Sat, 12 Aug 2000

Sharing the burden key to power delegation

Sharing responsibility for failure is a crucial part of delegating day-to-day management of the government, from President Abdurrahman Wahid, or Gus Dur, to Vice President Megawati Soekarnoputri, says political observer Daniel Sparingga of the Surabaya-based Airlangga University.

Question: How do you view the President's statement that he will delegate the "technical" side of running the government to Vice President Megawati Soekarnoputri?

Answer: Gus Dur had drawn up this proposal before the People's Consultative Assembly (MPR) pressured him. This is to give Megawati more chances and, importantly, to share responsibilities in any possible failures.

This also has the implication of preparing Megawati as an experienced leader. Gus Dur and Megawati have, in the last five days, worked hard to formulate the best way to achieve this delegation, avoiding any impression that Gus Dur is being set aside.

Q: Could tension occur in preparing this delegation of power?

A: Megawati does not want to see the President being dumped but she wants confirmation that it's not only a symbolic delegation. The two may have reached some understanding.

Tension could occur if the MPR had a different understanding by demanding a detailed prescription of the delegation because our Constitution does not recognize such a power delegation. Also, this matter is in the domain of the present executives; it is conventionally the executives' authority to delegate power. The MPR must appreciate the understanding established by Gus Dur and Megawati.

Q: So there's no need for the MPR to issue a legal basis for this?

A: Yes, there is no relevancy in issuing an MPR decree (TAP MPR) at all from the point of the constitutional and political side. Don't make a mess of this through formalities. There's a kind of deep distrust from some MPR members (toward the government).

There will be turmoil if there's no mutual trust and respect in politics. In democracy, it's important to have a Constitution and order, but there's also the unformulated thing: Ethics, including trust.

Q: Can we identify those who don't have any trust?

A: They particularly include those who feel they played a pivotal role in bringing Gus Dur to the presidency, but afterward they didn't get the attention they expected from him. This group can't be broken down into factions because every faction is riddled with friction.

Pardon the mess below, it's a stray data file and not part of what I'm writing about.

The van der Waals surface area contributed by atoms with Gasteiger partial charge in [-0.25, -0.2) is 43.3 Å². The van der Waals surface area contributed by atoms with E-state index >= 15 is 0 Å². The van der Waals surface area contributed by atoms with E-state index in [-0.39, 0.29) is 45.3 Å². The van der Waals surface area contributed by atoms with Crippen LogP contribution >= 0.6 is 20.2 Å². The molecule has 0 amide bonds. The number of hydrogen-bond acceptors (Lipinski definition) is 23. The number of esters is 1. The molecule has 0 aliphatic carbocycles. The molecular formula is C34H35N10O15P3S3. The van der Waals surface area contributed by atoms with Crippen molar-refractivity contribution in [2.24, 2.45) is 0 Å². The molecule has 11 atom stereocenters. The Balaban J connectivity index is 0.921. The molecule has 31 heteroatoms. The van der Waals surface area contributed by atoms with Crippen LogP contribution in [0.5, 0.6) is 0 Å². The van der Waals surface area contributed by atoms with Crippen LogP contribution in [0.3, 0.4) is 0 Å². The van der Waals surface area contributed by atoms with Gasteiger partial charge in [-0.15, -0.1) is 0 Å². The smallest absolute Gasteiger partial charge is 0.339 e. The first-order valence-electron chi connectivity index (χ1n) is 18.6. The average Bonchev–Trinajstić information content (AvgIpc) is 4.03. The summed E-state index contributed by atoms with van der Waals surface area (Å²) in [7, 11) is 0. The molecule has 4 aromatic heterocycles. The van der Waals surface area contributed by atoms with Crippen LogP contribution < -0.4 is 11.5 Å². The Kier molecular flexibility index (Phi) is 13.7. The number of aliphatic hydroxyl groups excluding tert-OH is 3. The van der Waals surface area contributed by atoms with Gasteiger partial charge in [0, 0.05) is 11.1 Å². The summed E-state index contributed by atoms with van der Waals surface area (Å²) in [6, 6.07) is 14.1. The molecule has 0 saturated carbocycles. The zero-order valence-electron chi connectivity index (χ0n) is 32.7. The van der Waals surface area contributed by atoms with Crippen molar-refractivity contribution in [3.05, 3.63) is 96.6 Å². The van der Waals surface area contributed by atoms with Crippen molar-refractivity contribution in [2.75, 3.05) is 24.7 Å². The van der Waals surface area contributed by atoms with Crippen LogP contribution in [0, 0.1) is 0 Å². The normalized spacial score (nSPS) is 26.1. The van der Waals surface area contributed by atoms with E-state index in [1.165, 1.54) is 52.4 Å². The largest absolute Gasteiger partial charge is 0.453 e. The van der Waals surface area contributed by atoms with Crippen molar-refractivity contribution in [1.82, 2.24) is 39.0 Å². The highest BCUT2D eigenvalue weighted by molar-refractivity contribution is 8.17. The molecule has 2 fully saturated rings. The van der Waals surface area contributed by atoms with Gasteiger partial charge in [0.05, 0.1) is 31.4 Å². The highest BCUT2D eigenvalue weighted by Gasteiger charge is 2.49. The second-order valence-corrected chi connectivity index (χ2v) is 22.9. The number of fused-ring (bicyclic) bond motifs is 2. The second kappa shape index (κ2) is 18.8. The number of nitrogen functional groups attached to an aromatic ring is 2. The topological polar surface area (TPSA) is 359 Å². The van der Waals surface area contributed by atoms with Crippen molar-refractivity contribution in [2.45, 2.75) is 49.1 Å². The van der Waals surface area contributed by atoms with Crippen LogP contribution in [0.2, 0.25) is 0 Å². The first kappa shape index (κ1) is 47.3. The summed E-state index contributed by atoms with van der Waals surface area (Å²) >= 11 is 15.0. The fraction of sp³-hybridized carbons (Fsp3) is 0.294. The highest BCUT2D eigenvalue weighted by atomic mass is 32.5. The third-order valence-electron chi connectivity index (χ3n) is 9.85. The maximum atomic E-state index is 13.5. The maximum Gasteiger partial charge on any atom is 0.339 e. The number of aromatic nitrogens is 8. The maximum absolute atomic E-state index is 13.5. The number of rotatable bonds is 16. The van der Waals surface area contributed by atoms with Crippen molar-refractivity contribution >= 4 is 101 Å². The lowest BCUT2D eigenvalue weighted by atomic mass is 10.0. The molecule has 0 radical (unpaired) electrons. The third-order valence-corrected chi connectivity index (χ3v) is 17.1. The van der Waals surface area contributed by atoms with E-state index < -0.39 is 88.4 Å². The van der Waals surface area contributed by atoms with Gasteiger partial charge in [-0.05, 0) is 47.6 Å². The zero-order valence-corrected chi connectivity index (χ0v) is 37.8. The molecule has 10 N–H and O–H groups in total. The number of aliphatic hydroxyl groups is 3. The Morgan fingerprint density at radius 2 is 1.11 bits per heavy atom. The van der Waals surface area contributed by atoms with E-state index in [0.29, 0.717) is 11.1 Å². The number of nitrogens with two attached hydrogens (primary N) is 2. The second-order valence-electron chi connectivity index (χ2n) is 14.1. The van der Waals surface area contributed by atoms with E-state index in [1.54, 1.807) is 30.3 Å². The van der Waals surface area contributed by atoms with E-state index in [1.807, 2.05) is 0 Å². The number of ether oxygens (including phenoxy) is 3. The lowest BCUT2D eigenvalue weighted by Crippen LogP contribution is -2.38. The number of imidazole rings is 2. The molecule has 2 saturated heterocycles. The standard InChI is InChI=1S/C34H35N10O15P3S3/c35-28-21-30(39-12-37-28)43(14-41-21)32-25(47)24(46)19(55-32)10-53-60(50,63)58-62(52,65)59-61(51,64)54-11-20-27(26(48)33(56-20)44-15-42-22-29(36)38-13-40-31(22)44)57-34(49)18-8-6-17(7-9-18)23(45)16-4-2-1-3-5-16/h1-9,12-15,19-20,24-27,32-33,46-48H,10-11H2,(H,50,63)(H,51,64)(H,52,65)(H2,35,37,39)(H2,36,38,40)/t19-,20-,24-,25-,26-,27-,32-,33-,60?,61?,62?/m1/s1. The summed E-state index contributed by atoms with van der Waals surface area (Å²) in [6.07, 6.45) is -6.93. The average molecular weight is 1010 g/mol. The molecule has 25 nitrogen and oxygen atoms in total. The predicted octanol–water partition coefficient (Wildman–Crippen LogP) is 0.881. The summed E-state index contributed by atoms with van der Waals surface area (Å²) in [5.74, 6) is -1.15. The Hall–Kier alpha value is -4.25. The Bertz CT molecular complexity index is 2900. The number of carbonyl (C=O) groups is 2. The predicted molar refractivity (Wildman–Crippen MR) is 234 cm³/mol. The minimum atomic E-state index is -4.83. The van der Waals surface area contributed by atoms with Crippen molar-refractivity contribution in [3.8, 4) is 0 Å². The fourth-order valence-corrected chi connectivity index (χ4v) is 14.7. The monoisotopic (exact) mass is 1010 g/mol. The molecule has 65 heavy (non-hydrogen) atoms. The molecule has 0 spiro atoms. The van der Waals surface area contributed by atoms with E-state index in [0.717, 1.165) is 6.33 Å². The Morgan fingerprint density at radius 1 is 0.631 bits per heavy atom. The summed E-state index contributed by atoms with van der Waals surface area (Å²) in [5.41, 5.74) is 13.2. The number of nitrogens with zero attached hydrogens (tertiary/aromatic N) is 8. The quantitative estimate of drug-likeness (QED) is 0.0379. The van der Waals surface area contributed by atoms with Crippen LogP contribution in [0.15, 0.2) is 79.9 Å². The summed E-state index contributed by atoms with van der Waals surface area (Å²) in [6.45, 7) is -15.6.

Q: Some say they perceive the delegation of power as another way of toppling Gus Dur. Your comment?

A: Politically, this is to correct the government, to make it more effective. This is to save the nation as a community, not about who is getting or losing something. I think Gus Dur has made a good decision.

Q: Do you think this is a good solution?

A: Yes, as far as there's no attempt to carry it and transform it into another political condition. Say the MPR insists on making a legal basis for the power delegation, detailing the delegated jobs. The MPR should give moral support only. Let Gus Dur and Megawati decide themselves what to do.

Q: Do you think this is another compromised move, just like when the Cabinet was formed?

A: No. This time it's reality that has made them compromise. The reality to save the nation. Not about who gets what. This is also due to Gus Dur's physical condition; he feels he is able to play the roles of an ambassador (duta bangsa) overseas and a father of the nation (bapak bangsa) at home.

Q: What do you think about Megawati's capability?

A: There has never been a fair chance for Megawati to be evaluated. She has chosen to keep silent... Just give her about six months to see what her performance is like after the delegation by Gus Dur.

Q: Do you think the resignation of Kwik Kian Gie as coordinating minister for the economy, finance and industry is related to the power delegation?

A: Not at all. He just wanted to start a democratic tradition. When a president wants to reshuffle his Cabinet, the ministers resign to give a wide opportunity for the president to form a new Cabinet. Kwik could not have asked his colleagues (to do the same) because they may have different perceptions. (I. Christianto)